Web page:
If you have made a time machine, inherited one, or even just come across one by accident…destroy it, this is advice that could save your life. I’ve seen countless movies involving time travel of some kind or another and nine times out of ten it ends badly. Even Back to the Future ends horrifically, if you think about it too hard, but in writer/director Bradley King’s Time Lapse we get a temporal thriller that adds a heaping helping of paranoia into the mix.
Finn (Matt O’Leary) and his girlfriend Callie (Danielle Panabaker) share a place with their best friend Jasper (George Finn), and though Finn is a struggling artist currently fighting an artistic mental block while his long-suffering girlfriend works a dead-end job, and Jasper blows his money on drugs and the dog races, they seem to be living an okay life. Finn makes his money as the apartment complex’s building manager and one day the landlord calls and asks that they check in on a neighbour who hasn’t paid his rent in some time. That newspapers are piling up outside his door is not a good sign, so Callie offers to go and see if he’s all right. She discovers something rather disturbing.
Apparently, the missing Mr. Bezzerides (John Rhys-Davies) has been taking hundreds of pictures of their place with some enormous camera. But their neighbour, being some kind of Peeping Tom isn’t the weird part; it’s when they find out that the camera he uses seemingly takes Polaroid pictures of events 24 hours in the future that things begin to get a bit crazy.
Callie finds Mr. Bezzerides’s journal which reveals that something he saw in one of the “future pictures” led him to believe he was going to die. He had decided to break the cardinal rule of time and causality by changing the future in the hopes of preventing his own death. At first, our little band doesn’t believe this time camera is for real, but when evidence too hard to ignore builds up they quickly come to grips with the possibility. Things get scarier when they discover the dead body of Mr. Bezzerides in his storage locker, its flesh is burnt and desiccated but the suit he is wearing looks fine. Based on this and the notes in the journal, and the bizarre appearance of the corpse, they come to the conclusion that they have to make sure the events in the “future pics” come to pass or they themselves could end up like Bezzerides.
Good-hearted Finn wants to notify the police of the dead Mr. Bezzerides while Jasper immediately sees the money potential in such a device. Jasper says there is no need to call the cops because if they had they’d already be looking at a photo of the police investigating the death. So obviously they don’t call the police. So with that bit of logic, they decide to cover up his death and Jasper uses the camera to win money from betting on the races. Even Finn uses glimpses of his future paintings to inspire him because copying a picture you did in the future is not cheating. Right?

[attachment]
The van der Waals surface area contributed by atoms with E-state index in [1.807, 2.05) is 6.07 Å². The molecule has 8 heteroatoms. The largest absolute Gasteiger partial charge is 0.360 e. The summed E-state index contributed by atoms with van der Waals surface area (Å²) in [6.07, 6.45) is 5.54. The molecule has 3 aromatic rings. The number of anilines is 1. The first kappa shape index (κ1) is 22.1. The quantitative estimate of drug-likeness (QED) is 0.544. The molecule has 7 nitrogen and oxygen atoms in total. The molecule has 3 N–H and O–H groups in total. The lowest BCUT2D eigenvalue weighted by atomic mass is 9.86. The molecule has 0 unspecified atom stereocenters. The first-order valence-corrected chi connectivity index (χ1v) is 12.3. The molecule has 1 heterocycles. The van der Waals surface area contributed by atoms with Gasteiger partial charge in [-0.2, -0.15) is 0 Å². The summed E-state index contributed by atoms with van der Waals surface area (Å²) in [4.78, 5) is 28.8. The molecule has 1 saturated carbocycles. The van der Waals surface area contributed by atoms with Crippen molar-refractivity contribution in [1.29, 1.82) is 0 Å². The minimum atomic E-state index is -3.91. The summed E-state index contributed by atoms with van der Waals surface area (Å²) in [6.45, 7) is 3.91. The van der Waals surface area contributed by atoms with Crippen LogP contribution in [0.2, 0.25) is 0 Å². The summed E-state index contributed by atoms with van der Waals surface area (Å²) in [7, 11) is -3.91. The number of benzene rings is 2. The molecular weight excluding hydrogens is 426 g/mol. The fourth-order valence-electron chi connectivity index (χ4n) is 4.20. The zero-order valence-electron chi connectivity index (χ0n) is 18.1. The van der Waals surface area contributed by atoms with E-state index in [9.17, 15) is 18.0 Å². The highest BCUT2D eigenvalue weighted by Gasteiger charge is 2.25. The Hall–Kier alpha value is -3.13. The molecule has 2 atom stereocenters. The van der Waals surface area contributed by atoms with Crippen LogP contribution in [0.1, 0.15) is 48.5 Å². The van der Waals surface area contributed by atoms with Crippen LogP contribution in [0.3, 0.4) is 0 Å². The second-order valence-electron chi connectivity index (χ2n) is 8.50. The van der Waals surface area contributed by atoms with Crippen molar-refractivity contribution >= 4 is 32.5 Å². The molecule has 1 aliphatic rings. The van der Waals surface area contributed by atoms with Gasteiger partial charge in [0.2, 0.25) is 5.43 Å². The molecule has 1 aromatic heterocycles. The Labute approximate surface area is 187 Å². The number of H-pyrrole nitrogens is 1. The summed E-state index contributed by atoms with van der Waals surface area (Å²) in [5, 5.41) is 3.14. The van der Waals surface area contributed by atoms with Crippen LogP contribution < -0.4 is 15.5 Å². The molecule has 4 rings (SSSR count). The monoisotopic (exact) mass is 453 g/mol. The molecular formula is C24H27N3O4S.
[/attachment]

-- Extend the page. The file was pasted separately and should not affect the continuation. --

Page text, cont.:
Sadly that may not be the only cheating going on here, and this is when the movie starts to really get interesting. One of the photos pops out showing Jasper and Callie kissing while Finn paints off to the side, seemingly oblivious. This evidence of his best friend making out with his girlfriend obviously upsets Finn but going by their theory that those events MUST take place, or end up as dead as Mr. Bezzerides, they have to follow through with it.
So to keep themselves from being killed by “The Forces of Time” they go ahead and stage the kissing event for the camera, but this leads to an interesting question, what were the original events that led up to that kiss? How drunk would you have to be to cheat on your boyfriend when he’s only bloody five feet away? Or has that picture always been of them kissing because they found the picture of them kissing, and were forced to re-enact it?
At this point events begin to spiral out of control as paranoia and danger seep into the cracks of their relationships, threatening to destroy everything and everyone. Toss in an evil bookie (Jason Spisak), who is very interested in how Jasper keeps winning, and you have a recipe for disaster.
It seems that 2014 was quite the year for time travel movies; there was Michael Spierig’s fantastic sci-fi thriller Predestination, but then we also got the incredibly stupid Project Almanac, so the release of Time Lapse makes it two excellent films to one terrible one, which I guess isn’t too bad.
I simply loved this film; the characters and ideas put forth by Bradley King are not only clever and well thought out but take into consideration the most dangerous element of time travel…the people themselves. If absolute power corrupts absolutely can you think of a greater power than the ability to shape your future via temporal alterations? Rent it, buy it, view it and then go back in time and view it again. You won’t regret it.
Note: John Rhys-Davies had two scenes in this film but they, unfortunately, hit the cutting room floor, so alas he is but a corpse in the final cut.
Time Lapse (2015)
Time Lapse is a movie that really makes you think; it dabbles with not just the concept of time and paradoxes but with the effect such things can have on the people who try and alter their lives.